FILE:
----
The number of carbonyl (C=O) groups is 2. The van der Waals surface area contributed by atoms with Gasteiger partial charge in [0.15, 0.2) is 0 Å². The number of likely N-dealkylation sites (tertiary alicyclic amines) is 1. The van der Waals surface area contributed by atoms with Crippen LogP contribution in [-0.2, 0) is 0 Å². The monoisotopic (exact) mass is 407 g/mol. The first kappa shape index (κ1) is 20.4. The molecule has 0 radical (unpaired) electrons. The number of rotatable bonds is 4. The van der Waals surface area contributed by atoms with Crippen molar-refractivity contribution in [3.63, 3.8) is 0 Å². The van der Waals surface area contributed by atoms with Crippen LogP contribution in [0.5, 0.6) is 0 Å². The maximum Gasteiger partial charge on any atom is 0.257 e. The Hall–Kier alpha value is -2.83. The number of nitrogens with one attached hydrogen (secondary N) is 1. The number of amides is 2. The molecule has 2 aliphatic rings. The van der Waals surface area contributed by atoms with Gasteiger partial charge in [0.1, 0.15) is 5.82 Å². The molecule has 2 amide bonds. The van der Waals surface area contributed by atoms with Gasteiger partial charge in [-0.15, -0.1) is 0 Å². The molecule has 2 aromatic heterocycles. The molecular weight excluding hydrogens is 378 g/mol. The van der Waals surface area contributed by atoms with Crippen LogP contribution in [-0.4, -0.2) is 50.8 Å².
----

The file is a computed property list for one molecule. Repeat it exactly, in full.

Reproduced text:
The number of carbonyl (C=O) groups is 2. The van der Waals surface area contributed by atoms with Gasteiger partial charge in [0.15, 0.2) is 0 Å². The number of likely N-dealkylation sites (tertiary alicyclic amines) is 1. The van der Waals surface area contributed by atoms with Crippen LogP contribution in [-0.2, 0) is 0 Å². The monoisotopic (exact) mass is 407 g/mol. The first kappa shape index (κ1) is 20.4. The molecule has 0 radical (unpaired) electrons. The number of rotatable bonds is 4. The van der Waals surface area contributed by atoms with Crippen molar-refractivity contribution in [3.63, 3.8) is 0 Å². The van der Waals surface area contributed by atoms with Crippen LogP contribution in [0.5, 0.6) is 0 Å². The maximum Gasteiger partial charge on any atom is 0.257 e. The Hall–Kier alpha value is -2.83. The number of nitrogens with one attached hydrogen (secondary N) is 1. The number of amides is 2. The molecule has 2 aliphatic rings. The van der Waals surface area contributed by atoms with Gasteiger partial charge in [0.1, 0.15) is 5.82 Å². The molecule has 2 amide bonds. The van der Waals surface area contributed by atoms with Gasteiger partial charge in [-0.15, -0.1) is 0 Å². The molecule has 2 aromatic heterocycles. The molecular weight excluding hydrogens is 378 g/mol. The van der Waals surface area contributed by atoms with Crippen LogP contribution in [-0.4, -0.2) is 50.8 Å².